Last updated: May 09. 2014 10:37AM - 716 Views
Rori Knudtson Special to the Democrat

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Sometimes, all it takes is determination. The rest of the pieces begin to come together once that commitment is made.

The former Durant Middle School, left vacant for several years, is about to experience the beginning of a new life, and this new life promises to give many opportunities to the citizens of Durant. What began as a dream many years ago by several community members, is becoming a reality for many Durant-based individuals, groups and businesses. And most of all, this is benefiting the children of Durant.

This Saturday, May 10 from 8 a.m. to 2 p.m., the Durant Boys and Girls Club, one of two main organizers for the former middle school site, is hosting a community clean-up day at their new location. Participants can register at the Boys and Club entrance at 415 North 5th Ave. or on the opposite side at the School of Critical Engagement’s entrance at 410 North 6th Ave. From there, the two organizations will be putting participants to work moving items out of the building and cleaning the interior in order to make it possible for the Boys and Girls Club and other tenants to begin moving into the building later this month.

“The move is a huge accomplishment not just for the Boys and Girls Club, but for the community,” Jason Sands, Director of the Durant Boys and Girls Club said. “I was just lucky enough to inherit the leg work the people before me envisioned. This is a tremendous situation, not just for Durant, but for all of Bryan County. This is working on a county-wide scale.”

While the Boys and Girls Club will occupy the east side of the building and begin to grow the number of children they serve with after school and summer programming, the west side of the building is being managed by the School of Critical Engagement (SoCE, Inc.), an international art and architecture organization that has been working in other cities for several years helping to connect community members to grass-roots city planning and real estate development opportunities. They are beginning to accept applications for business tenants that are interested in working alongside the Boys and Girls Club in mentoring and activities. SoCE, Inc. is also interested in working with local seniors to develop intergenerational programs.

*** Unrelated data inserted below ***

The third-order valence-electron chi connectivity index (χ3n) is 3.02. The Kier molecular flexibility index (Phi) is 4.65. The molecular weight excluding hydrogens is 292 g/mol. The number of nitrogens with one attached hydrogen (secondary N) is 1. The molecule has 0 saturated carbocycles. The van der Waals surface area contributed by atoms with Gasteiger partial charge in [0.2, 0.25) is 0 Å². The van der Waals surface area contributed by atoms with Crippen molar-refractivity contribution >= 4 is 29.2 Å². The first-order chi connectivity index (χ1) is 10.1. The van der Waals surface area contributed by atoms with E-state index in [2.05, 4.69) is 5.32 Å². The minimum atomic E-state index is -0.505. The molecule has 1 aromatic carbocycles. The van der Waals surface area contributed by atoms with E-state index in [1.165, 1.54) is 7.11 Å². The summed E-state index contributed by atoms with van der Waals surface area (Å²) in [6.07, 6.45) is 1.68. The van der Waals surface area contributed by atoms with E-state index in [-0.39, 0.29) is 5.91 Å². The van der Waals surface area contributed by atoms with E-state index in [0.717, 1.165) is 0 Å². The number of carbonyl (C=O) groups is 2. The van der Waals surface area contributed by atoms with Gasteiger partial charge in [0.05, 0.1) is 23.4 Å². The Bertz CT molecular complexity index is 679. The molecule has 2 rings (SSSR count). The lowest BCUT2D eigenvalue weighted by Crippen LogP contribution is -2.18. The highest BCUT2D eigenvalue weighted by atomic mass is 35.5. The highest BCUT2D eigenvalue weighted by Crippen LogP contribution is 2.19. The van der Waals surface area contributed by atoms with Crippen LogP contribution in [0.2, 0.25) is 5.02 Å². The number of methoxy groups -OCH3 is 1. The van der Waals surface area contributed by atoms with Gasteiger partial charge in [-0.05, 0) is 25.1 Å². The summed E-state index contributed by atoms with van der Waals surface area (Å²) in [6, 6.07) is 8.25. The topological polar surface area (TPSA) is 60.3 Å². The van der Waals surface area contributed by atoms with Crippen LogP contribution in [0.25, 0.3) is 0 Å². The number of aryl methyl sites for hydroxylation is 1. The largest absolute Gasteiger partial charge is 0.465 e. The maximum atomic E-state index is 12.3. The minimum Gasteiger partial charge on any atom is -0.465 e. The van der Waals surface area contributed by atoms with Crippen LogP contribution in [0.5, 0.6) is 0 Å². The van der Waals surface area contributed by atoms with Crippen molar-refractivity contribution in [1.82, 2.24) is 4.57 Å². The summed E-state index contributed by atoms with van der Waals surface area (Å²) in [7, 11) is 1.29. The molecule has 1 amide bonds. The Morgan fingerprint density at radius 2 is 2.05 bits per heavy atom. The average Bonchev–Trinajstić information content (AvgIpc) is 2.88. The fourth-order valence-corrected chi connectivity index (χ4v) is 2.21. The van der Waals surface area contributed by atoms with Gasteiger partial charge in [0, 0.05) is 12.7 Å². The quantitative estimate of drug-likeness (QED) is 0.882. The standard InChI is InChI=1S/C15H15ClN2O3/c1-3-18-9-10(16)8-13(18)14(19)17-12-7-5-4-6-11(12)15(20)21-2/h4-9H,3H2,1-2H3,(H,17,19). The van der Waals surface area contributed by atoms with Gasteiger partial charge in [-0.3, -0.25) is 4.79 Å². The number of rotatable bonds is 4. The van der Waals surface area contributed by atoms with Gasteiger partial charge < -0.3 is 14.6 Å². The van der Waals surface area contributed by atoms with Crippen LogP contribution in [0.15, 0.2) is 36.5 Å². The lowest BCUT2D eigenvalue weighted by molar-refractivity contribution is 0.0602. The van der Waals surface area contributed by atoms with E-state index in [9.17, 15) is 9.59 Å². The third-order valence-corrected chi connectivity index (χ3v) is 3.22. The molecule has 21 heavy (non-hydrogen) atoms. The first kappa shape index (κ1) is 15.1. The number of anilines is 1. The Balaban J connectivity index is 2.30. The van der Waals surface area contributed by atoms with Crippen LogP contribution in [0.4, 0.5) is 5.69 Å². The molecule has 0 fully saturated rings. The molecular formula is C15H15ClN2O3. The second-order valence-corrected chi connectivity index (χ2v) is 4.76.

SoCE, Inc. has worked nationally and even internationally in projects like the former middle school site since its beginning in Detroit in 2010. It is setting up its official U.S. headquarters in Durant this summer. Tenants of the middle school will have access to not just the amenities on this site, but a national and international network of other creative business and entrepreneurs concerned with their local communities. There will also be activities that begin to occur this summer, programmed by both the Boys and Girls Club and SoCE, Inc. This will range from summer sports camps to temporary architecture, gardening and eating events, and music, that can begin to allow both organizations learn about what is possible to transform this site over the next few years from a dilapidated and forgotten school to a community beacon. In addition, a film series will begin this summer offering movies to the community that will be family-oriented and educational.

“It is a huge testament to see that the community had the foresight to make this happen, and it’s about understanding the impact,” Sands said. “So many saw and understood the impact this could have on the city in a positive wa y— they opened their eyes to make this happen. And they did.”

Sands elaborated on the benefits the move will have for the Boys and Girls Club.

“Our current location has been great, but the location itself and the space were limiting us from growth,” he said. “This move will allow us to serve the needs of those children who need us the most.

“We will have a greater impact in our new location. This is not just about Durant anymore either. It’s about the Caddos, Silos, Caleras and Benningtons. The children living in these communities have parents coming to work in Durant. They are attending school in Durant. They now will have a place to go after school.”

The Boys and Girls Club is expecting to triple the number of children it is serving from 110 to at least 300 a day. Sands said that they are planning a basketball and football camp and further expansion on the athletics program. They are also developing a technology program as well as more educational programs.

“This weekend, we are hoping to see the community come together to start something huge,” he said. “This is an educational institute historically that will begin to educate the whole community. If your wood is not on fire about what is going on here, it can’t be lit. You wood is just a bit too wet and soggy.”

For more information about this weekend’s event and to get involved, contact Jason Sands of the Durant Boys and Girls Club at (580) 380-6554 or (580) 579-2423. For more information about leasing for a creative pursuit, contact Deborah Knudtson of the School of Critical Engagement at (580) 448-0574.

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